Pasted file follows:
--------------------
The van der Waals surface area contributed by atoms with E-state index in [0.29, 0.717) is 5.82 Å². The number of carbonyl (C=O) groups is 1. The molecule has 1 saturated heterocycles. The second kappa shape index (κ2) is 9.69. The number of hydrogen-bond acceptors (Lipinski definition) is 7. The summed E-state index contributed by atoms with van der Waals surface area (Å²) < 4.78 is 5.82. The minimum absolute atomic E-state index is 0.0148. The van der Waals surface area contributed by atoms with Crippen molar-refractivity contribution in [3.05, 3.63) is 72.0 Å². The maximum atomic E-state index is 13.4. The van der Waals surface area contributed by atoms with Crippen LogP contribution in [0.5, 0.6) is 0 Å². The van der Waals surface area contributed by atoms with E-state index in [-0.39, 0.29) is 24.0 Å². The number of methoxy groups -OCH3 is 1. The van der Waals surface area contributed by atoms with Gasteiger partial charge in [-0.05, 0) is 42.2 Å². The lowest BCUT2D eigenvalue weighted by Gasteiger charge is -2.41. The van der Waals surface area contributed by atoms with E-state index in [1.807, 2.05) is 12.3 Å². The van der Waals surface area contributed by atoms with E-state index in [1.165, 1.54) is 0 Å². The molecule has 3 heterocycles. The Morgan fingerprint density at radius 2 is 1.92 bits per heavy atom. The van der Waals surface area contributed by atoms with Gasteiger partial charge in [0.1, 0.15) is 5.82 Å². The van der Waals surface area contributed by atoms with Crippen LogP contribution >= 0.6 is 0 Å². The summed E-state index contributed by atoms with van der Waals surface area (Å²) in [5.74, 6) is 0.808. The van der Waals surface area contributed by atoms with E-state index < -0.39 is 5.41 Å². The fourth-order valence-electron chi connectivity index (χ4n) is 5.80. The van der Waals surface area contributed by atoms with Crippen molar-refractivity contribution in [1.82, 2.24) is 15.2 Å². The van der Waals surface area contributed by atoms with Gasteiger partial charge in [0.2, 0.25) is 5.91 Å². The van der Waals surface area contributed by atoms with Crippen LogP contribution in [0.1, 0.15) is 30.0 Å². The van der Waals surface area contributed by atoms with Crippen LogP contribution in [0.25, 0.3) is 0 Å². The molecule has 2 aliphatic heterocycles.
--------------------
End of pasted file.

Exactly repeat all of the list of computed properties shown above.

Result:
The van der Waals surface area contributed by atoms with E-state index in [0.29, 0.717) is 5.82 Å². The number of carbonyl (C=O) groups is 1. The molecule has 1 saturated heterocycles. The second kappa shape index (κ2) is 9.69. The number of hydrogen-bond acceptors (Lipinski definition) is 7. The summed E-state index contributed by atoms with van der Waals surface area (Å²) < 4.78 is 5.82. The minimum absolute atomic E-state index is 0.0148. The van der Waals surface area contributed by atoms with Crippen molar-refractivity contribution in [3.05, 3.63) is 72.0 Å². The maximum atomic E-state index is 13.4. The van der Waals surface area contributed by atoms with Crippen LogP contribution in [0.5, 0.6) is 0 Å². The van der Waals surface area contributed by atoms with E-state index in [-0.39, 0.29) is 24.0 Å². The number of methoxy groups -OCH3 is 1. The van der Waals surface area contributed by atoms with Gasteiger partial charge in [-0.05, 0) is 42.2 Å². The lowest BCUT2D eigenvalue weighted by Gasteiger charge is -2.41. The van der Waals surface area contributed by atoms with E-state index in [1.807, 2.05) is 12.3 Å². The van der Waals surface area contributed by atoms with E-state index in [1.165, 1.54) is 0 Å². The molecule has 3 heterocycles. The Morgan fingerprint density at radius 2 is 1.92 bits per heavy atom. The van der Waals surface area contributed by atoms with Gasteiger partial charge in [0.1, 0.15) is 5.82 Å². The van der Waals surface area contributed by atoms with Crippen LogP contribution >= 0.6 is 0 Å². The summed E-state index contributed by atoms with van der Waals surface area (Å²) in [5.74, 6) is 0.808. The van der Waals surface area contributed by atoms with E-state index < -0.39 is 5.41 Å². The fourth-order valence-electron chi connectivity index (χ4n) is 5.80. The van der Waals surface area contributed by atoms with Crippen molar-refractivity contribution in [1.82, 2.24) is 15.2 Å². The van der Waals surface area contributed by atoms with Gasteiger partial charge in [0.2, 0.25) is 5.91 Å². The van der Waals surface area contributed by atoms with Crippen LogP contribution in [0.1, 0.15) is 30.0 Å². The van der Waals surface area contributed by atoms with Crippen LogP contribution in [0.25, 0.3) is 0 Å². The molecule has 2 aliphatic heterocycles.